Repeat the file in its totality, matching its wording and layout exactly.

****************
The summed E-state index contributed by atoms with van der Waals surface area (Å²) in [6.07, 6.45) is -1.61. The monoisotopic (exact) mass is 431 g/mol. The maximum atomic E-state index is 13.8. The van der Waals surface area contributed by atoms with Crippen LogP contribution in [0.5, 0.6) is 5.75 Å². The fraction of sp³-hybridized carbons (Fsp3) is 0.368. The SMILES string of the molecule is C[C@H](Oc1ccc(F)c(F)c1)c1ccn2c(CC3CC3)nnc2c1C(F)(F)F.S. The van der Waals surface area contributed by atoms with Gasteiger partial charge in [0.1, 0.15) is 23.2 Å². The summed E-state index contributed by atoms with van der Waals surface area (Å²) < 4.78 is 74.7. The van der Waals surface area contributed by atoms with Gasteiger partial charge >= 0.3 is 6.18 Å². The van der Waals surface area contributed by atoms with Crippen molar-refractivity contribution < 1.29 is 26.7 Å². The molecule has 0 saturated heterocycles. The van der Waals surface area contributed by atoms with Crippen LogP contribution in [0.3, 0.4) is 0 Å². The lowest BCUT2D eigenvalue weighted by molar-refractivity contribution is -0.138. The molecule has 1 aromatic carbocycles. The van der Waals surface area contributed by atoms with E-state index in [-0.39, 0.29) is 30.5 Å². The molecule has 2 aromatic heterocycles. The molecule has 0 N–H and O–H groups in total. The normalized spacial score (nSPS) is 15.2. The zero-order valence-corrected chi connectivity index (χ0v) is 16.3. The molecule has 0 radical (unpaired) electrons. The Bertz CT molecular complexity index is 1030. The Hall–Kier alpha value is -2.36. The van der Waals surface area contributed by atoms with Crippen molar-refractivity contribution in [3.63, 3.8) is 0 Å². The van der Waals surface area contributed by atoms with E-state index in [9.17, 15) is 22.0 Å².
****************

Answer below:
The summed E-state index contributed by atoms with van der Waals surface area (Å²) in [6.07, 6.45) is -1.61. The monoisotopic (exact) mass is 431 g/mol. The maximum atomic E-state index is 13.8. The van der Waals surface area contributed by atoms with Crippen LogP contribution in [0.5, 0.6) is 5.75 Å². The fraction of sp³-hybridized carbons (Fsp3) is 0.368. The SMILES string of the molecule is C[C@H](Oc1ccc(F)c(F)c1)c1ccn2c(CC3CC3)nnc2c1C(F)(F)F.S. The van der Waals surface area contributed by atoms with Gasteiger partial charge in [0.1, 0.15) is 23.2 Å². The summed E-state index contributed by atoms with van der Waals surface area (Å²) < 4.78 is 74.7. The van der Waals surface area contributed by atoms with Gasteiger partial charge >= 0.3 is 6.18 Å². The van der Waals surface area contributed by atoms with Crippen molar-refractivity contribution < 1.29 is 26.7 Å². The molecule has 0 saturated heterocycles. The van der Waals surface area contributed by atoms with Crippen LogP contribution in [0.3, 0.4) is 0 Å². The lowest BCUT2D eigenvalue weighted by molar-refractivity contribution is -0.138. The molecule has 1 aromatic carbocycles. The van der Waals surface area contributed by atoms with E-state index in [-0.39, 0.29) is 30.5 Å². The molecule has 2 aromatic heterocycles. The molecule has 0 N–H and O–H groups in total. The normalized spacial score (nSPS) is 15.2. The zero-order valence-corrected chi connectivity index (χ0v) is 16.3. The molecule has 0 radical (unpaired) electrons. The Bertz CT molecular complexity index is 1030. The Hall–Kier alpha value is -2.36. The van der Waals surface area contributed by atoms with Crippen molar-refractivity contribution in [3.63, 3.8) is 0 Å². The van der Waals surface area contributed by atoms with E-state index in [9.17, 15) is 22.0 Å².